McCain Comes Through for Democrats, Casts Deciding ‘No’ Vote on GOP Health Care Bill

By Susan Jones | July 28, 2017 | 5:30am EDT
The Senate voted 51-49 to reject a partial repeal of health care early Friday morning, July 28, 2017. Sen. John McCain joined two other Republicans in casting the deciding no votes. (Screen grab from C-SPAN)

( – Gasps erupted in the Senate chamber early Friday morning when Sen. John McCain (R-Ariz.) cast the deciding “no” vote that killed the Republicans’ so-called “skinny repeal” bill – their final effort to lift some elements of Obamacare while leaving some of it in place.

McCain, recently diagnosed with a deadly form of brain cancer, returned to Washington this week so Republicans would have enough votes to open debate, and amend, the House-passed bill.

The “skinny” repeal amendment was the Republicans’ last best hope to get something passed, after "repeal-and-replace" and "straight-repeal" amendments failed. "Skinny repeal" was the final compromise.

The Senate rejected the latest Republican bill on a vote of 49-51. Republican Sens. Susan Collins of Maine and Lisa Murkowski of Alaska have been firm “no” votes all along, so that was no surprise.

McCain explained his deciding “no” vote in a statement on his website:

From the beginning, I have believed that Obamacare should be repealed and replaced with a solution that increases competition, lowers costs, and improves care for the American people. The so-called ‘skinny repeal’ amendment the Senate voted on today would not accomplish those goals.

While the amendment would have repealed some of Obamacare’s most burdensome regulations, it offered no replacement to actually reform our health care system and deliver affordable, quality health care to our citizens. The Speaker's statement that the House would be ‘willing’ to go to conference does not ease my concern that this shell of a bill could be taken up and passed at any time.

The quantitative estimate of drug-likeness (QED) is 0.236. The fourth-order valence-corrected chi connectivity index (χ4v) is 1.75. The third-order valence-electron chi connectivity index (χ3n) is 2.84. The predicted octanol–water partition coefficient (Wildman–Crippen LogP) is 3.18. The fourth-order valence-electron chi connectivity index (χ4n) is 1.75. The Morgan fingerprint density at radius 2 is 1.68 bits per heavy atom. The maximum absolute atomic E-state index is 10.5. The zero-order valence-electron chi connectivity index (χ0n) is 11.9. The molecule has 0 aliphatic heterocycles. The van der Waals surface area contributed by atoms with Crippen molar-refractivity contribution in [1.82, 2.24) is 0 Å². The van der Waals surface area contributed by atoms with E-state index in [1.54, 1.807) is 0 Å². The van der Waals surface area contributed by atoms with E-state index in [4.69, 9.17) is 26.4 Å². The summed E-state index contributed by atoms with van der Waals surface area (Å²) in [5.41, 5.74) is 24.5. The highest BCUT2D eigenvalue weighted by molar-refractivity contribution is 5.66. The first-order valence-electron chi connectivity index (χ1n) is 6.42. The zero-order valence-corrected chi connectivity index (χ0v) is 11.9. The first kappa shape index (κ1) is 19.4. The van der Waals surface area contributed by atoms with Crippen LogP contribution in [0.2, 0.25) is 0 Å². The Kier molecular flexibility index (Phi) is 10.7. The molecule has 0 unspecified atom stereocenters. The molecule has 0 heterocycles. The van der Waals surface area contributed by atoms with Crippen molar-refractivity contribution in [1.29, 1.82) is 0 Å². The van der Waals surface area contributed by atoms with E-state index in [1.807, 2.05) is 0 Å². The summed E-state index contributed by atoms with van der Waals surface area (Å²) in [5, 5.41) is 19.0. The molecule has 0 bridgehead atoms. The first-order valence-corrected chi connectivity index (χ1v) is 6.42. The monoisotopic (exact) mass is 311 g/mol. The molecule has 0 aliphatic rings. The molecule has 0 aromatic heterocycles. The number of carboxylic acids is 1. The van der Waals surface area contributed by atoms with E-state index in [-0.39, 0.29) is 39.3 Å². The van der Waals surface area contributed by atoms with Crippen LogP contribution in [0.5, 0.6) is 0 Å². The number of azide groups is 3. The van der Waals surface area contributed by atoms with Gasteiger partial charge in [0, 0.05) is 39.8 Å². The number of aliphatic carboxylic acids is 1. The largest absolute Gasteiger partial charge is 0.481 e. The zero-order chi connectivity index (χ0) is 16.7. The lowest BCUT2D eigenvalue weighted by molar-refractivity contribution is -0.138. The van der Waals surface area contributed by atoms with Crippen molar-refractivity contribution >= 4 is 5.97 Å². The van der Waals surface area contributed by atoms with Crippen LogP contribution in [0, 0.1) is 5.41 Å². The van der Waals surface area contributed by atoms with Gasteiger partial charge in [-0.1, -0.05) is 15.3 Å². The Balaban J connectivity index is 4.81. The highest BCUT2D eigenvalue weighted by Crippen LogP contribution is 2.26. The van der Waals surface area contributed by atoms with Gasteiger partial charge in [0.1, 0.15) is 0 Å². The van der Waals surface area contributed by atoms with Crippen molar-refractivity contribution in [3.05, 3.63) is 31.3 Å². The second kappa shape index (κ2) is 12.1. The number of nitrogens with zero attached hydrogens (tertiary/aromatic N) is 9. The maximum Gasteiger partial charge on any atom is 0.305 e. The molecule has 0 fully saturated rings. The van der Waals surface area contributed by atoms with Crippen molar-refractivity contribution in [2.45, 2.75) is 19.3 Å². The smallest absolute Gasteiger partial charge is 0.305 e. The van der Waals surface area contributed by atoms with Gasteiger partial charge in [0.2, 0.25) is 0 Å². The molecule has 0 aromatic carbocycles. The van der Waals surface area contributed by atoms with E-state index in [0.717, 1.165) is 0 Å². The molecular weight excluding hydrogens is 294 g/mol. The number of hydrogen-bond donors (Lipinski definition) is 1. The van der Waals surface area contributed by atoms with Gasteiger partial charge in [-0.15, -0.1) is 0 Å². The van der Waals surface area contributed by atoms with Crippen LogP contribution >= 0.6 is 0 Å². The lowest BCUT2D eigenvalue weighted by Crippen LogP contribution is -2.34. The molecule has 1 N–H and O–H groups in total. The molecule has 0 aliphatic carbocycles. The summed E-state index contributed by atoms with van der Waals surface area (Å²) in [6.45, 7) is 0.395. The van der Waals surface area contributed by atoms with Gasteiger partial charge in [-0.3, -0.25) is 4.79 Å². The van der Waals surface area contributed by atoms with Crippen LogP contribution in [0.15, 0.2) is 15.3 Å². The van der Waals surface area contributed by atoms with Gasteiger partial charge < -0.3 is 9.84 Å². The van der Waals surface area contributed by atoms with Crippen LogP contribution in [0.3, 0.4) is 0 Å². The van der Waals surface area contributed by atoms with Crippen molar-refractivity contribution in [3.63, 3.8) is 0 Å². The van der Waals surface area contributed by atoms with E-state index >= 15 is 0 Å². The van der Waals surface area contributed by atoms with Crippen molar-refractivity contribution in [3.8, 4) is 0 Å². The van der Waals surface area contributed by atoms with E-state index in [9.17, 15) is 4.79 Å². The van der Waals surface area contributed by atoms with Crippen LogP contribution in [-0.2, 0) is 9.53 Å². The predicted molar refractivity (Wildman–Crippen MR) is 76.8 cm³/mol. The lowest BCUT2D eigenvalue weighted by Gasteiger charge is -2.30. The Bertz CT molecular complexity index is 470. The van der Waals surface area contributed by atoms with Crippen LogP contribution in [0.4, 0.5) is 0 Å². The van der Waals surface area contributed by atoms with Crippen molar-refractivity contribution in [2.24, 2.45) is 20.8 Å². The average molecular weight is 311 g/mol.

I’ve stated time and time again that one of the major failures of Obamacare was that it was rammed through Congress by Democrats on a strict-party line basis without a single Republican vote. We should not make the mistakes of the past that has led to Obamacare’s collapse, including in my home state of Arizona where premiums are skyrocketing and health care providers are fleeing the marketplace.

We must now return to the correct way of legislating and send the bill back to committee, hold hearings, receive input from both sides of aisle, heed the recommendations of nation’s governors, and produce a bill that finally delivers affordable health care for the American people. We must do the hard work our citizens expect of us and deserve.

Sen. Mitch McConnell, in an understatement, called it a "disappointing moment," and thanked the 49 Republicans who kept their promise to their constituents.

"I regret that our efforts were simply not enough this time," McConnell said.

McConnell said it's time for Democrats to tell the American people what they would do to fix the health insurance system. "For myself, I can say -- and I think I'm pretty safe in saying for people on this side of the aisle -- that bailing out insurance companies, bailing our insurance companies with no thought of any kind of reform is not something I want to be part of. And I suspect that not many folks over here are interested in that."

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